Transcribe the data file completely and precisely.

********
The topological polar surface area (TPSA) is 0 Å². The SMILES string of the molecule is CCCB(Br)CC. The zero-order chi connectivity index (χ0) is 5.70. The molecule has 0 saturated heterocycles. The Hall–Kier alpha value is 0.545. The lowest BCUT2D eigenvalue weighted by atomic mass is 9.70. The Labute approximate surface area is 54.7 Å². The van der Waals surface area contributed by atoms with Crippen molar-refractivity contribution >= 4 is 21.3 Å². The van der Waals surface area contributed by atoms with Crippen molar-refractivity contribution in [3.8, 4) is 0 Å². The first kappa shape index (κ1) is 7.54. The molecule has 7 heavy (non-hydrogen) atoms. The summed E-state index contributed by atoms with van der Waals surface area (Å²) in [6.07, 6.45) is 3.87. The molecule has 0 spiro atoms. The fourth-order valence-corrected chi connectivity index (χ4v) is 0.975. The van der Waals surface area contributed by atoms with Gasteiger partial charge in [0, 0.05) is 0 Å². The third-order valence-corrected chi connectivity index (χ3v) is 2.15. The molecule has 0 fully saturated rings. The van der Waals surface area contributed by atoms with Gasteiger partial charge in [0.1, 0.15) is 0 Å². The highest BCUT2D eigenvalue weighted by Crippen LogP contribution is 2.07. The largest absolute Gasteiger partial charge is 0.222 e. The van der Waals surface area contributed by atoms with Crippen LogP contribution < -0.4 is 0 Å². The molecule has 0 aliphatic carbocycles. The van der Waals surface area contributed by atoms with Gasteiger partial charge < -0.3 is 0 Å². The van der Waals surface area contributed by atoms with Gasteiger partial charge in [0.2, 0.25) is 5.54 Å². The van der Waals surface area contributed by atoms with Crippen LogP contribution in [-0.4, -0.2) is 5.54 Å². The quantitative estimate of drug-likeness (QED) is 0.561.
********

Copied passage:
The topological polar surface area (TPSA) is 0 Å². The SMILES string of the molecule is CCCB(Br)CC. The zero-order chi connectivity index (χ0) is 5.70. The molecule has 0 saturated heterocycles. The Hall–Kier alpha value is 0.545. The lowest BCUT2D eigenvalue weighted by atomic mass is 9.70. The Labute approximate surface area is 54.7 Å². The van der Waals surface area contributed by atoms with Crippen molar-refractivity contribution >= 4 is 21.3 Å². The van der Waals surface area contributed by atoms with Crippen molar-refractivity contribution in [3.8, 4) is 0 Å². The first kappa shape index (κ1) is 7.54. The molecule has 7 heavy (non-hydrogen) atoms. The summed E-state index contributed by atoms with van der Waals surface area (Å²) in [6.07, 6.45) is 3.87. The molecule has 0 spiro atoms. The fourth-order valence-corrected chi connectivity index (χ4v) is 0.975. The van der Waals surface area contributed by atoms with Gasteiger partial charge in [0, 0.05) is 0 Å². The third-order valence-corrected chi connectivity index (χ3v) is 2.15. The molecule has 0 fully saturated rings. The van der Waals surface area contributed by atoms with Gasteiger partial charge in [0.1, 0.15) is 0 Å². The highest BCUT2D eigenvalue weighted by Crippen LogP contribution is 2.07. The largest absolute Gasteiger partial charge is 0.222 e. The van der Waals surface area contributed by atoms with Crippen LogP contribution < -0.4 is 0 Å². The molecule has 0 aliphatic carbocycles. The van der Waals surface area contributed by atoms with Gasteiger partial charge < -0.3 is 0 Å². The van der Waals surface area contributed by atoms with Gasteiger partial charge in [0.2, 0.25) is 5.54 Å². The van der Waals surface area contributed by atoms with Crippen LogP contribution in [-0.4, -0.2) is 5.54 Å². The quantitative estimate of drug-likeness (QED) is 0.561.